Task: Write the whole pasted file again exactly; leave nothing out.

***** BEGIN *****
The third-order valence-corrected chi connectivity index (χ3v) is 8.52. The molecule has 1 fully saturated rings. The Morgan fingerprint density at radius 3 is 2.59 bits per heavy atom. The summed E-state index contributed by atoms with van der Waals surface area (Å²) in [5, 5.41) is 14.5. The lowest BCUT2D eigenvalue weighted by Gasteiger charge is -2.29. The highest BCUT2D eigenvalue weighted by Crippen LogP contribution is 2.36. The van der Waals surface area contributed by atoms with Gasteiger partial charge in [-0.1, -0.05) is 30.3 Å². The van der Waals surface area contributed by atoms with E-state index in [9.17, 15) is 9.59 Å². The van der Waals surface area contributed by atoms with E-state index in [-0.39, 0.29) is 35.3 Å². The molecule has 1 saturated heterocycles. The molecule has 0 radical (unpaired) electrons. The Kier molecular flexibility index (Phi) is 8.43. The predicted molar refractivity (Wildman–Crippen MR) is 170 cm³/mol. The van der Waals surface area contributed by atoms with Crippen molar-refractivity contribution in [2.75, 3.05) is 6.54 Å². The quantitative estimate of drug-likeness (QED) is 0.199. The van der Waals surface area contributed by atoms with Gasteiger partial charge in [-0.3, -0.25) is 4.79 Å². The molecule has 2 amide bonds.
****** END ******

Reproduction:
The third-order valence-corrected chi connectivity index (χ3v) is 8.52. The molecule has 1 fully saturated rings. The Morgan fingerprint density at radius 3 is 2.59 bits per heavy atom. The summed E-state index contributed by atoms with van der Waals surface area (Å²) in [5, 5.41) is 14.5. The lowest BCUT2D eigenvalue weighted by Gasteiger charge is -2.29. The highest BCUT2D eigenvalue weighted by Crippen LogP contribution is 2.36. The van der Waals surface area contributed by atoms with Gasteiger partial charge in [-0.1, -0.05) is 30.3 Å². The van der Waals surface area contributed by atoms with E-state index in [9.17, 15) is 9.59 Å². The van der Waals surface area contributed by atoms with E-state index in [-0.39, 0.29) is 35.3 Å². The molecule has 1 saturated heterocycles. The molecule has 0 radical (unpaired) electrons. The Kier molecular flexibility index (Phi) is 8.43. The predicted molar refractivity (Wildman–Crippen MR) is 170 cm³/mol. The van der Waals surface area contributed by atoms with Crippen molar-refractivity contribution in [2.75, 3.05) is 6.54 Å². The quantitative estimate of drug-likeness (QED) is 0.199. The van der Waals surface area contributed by atoms with Gasteiger partial charge in [-0.3, -0.25) is 4.79 Å². The molecule has 2 amide bonds.